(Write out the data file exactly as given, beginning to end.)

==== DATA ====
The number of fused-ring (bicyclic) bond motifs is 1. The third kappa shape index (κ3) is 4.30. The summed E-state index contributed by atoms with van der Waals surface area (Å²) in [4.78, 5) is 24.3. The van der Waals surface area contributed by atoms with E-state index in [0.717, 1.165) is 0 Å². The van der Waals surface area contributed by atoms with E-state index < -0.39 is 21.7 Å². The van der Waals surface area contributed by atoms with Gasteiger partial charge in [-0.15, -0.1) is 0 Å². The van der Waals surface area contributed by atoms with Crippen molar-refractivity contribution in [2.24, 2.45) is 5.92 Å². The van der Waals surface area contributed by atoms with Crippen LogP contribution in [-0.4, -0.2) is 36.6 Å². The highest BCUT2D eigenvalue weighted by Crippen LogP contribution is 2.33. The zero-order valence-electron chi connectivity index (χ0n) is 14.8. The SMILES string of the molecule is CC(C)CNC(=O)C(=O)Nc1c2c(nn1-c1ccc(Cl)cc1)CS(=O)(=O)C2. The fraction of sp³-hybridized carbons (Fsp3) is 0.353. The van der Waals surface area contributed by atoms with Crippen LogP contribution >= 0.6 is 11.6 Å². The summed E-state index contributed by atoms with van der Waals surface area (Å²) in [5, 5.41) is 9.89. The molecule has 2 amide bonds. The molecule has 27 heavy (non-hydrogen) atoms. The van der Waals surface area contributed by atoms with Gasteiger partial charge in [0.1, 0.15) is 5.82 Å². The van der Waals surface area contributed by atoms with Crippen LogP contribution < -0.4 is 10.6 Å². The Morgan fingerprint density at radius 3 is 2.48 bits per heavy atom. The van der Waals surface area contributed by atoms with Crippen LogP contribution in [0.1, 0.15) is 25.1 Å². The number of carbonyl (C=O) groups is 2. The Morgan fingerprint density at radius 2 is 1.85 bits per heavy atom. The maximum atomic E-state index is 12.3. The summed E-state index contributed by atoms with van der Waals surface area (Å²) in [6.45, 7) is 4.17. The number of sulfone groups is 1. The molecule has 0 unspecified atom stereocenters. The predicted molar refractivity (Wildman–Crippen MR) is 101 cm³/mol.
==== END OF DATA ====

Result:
The number of fused-ring (bicyclic) bond motifs is 1. The third kappa shape index (κ3) is 4.30. The summed E-state index contributed by atoms with van der Waals surface area (Å²) in [4.78, 5) is 24.3. The van der Waals surface area contributed by atoms with E-state index in [0.717, 1.165) is 0 Å². The van der Waals surface area contributed by atoms with E-state index < -0.39 is 21.7 Å². The van der Waals surface area contributed by atoms with Gasteiger partial charge in [-0.15, -0.1) is 0 Å². The van der Waals surface area contributed by atoms with Crippen molar-refractivity contribution in [2.24, 2.45) is 5.92 Å². The van der Waals surface area contributed by atoms with Crippen LogP contribution in [-0.4, -0.2) is 36.6 Å². The highest BCUT2D eigenvalue weighted by Crippen LogP contribution is 2.33. The zero-order valence-electron chi connectivity index (χ0n) is 14.8. The SMILES string of the molecule is CC(C)CNC(=O)C(=O)Nc1c2c(nn1-c1ccc(Cl)cc1)CS(=O)(=O)C2. The fraction of sp³-hybridized carbons (Fsp3) is 0.353. The van der Waals surface area contributed by atoms with Crippen LogP contribution >= 0.6 is 11.6 Å². The summed E-state index contributed by atoms with van der Waals surface area (Å²) in [5, 5.41) is 9.89. The molecule has 2 amide bonds. The molecule has 27 heavy (non-hydrogen) atoms. The van der Waals surface area contributed by atoms with Gasteiger partial charge in [0.1, 0.15) is 5.82 Å². The van der Waals surface area contributed by atoms with Crippen LogP contribution < -0.4 is 10.6 Å². The Morgan fingerprint density at radius 3 is 2.48 bits per heavy atom. The van der Waals surface area contributed by atoms with Crippen LogP contribution in [0.1, 0.15) is 25.1 Å². The number of carbonyl (C=O) groups is 2. The Morgan fingerprint density at radius 2 is 1.85 bits per heavy atom. The maximum atomic E-state index is 12.3. The summed E-state index contributed by atoms with van der Waals surface area (Å²) in [6.45, 7) is 4.17. The number of sulfone groups is 1. The molecule has 0 unspecified atom stereocenters. The predicted molar refractivity (Wildman–Crippen MR) is 101 cm³/mol.